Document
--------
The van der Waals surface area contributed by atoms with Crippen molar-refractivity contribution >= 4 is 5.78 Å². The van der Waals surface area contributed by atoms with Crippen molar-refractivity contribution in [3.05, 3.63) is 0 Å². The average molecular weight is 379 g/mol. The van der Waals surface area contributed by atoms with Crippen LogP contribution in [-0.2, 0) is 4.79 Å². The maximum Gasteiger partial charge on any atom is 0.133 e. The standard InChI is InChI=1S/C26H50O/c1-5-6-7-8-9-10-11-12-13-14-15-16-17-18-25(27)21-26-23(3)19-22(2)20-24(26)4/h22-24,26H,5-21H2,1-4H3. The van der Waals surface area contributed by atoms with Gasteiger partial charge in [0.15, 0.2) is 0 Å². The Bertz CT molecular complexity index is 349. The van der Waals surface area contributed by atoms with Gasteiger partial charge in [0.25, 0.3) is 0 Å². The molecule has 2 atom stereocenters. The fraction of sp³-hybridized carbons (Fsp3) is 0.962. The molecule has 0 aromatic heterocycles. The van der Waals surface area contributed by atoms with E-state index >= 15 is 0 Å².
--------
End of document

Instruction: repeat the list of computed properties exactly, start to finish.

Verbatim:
The van der Waals surface area contributed by atoms with Crippen molar-refractivity contribution >= 4 is 5.78 Å². The van der Waals surface area contributed by atoms with Crippen molar-refractivity contribution in [3.05, 3.63) is 0 Å². The average molecular weight is 379 g/mol. The van der Waals surface area contributed by atoms with Crippen LogP contribution in [-0.2, 0) is 4.79 Å². The maximum Gasteiger partial charge on any atom is 0.133 e. The standard InChI is InChI=1S/C26H50O/c1-5-6-7-8-9-10-11-12-13-14-15-16-17-18-25(27)21-26-23(3)19-22(2)20-24(26)4/h22-24,26H,5-21H2,1-4H3. The van der Waals surface area contributed by atoms with Gasteiger partial charge in [0.15, 0.2) is 0 Å². The Bertz CT molecular complexity index is 349. The van der Waals surface area contributed by atoms with Gasteiger partial charge in [0.25, 0.3) is 0 Å². The molecule has 2 atom stereocenters. The fraction of sp³-hybridized carbons (Fsp3) is 0.962. The molecule has 0 aromatic heterocycles. The van der Waals surface area contributed by atoms with E-state index >= 15 is 0 Å².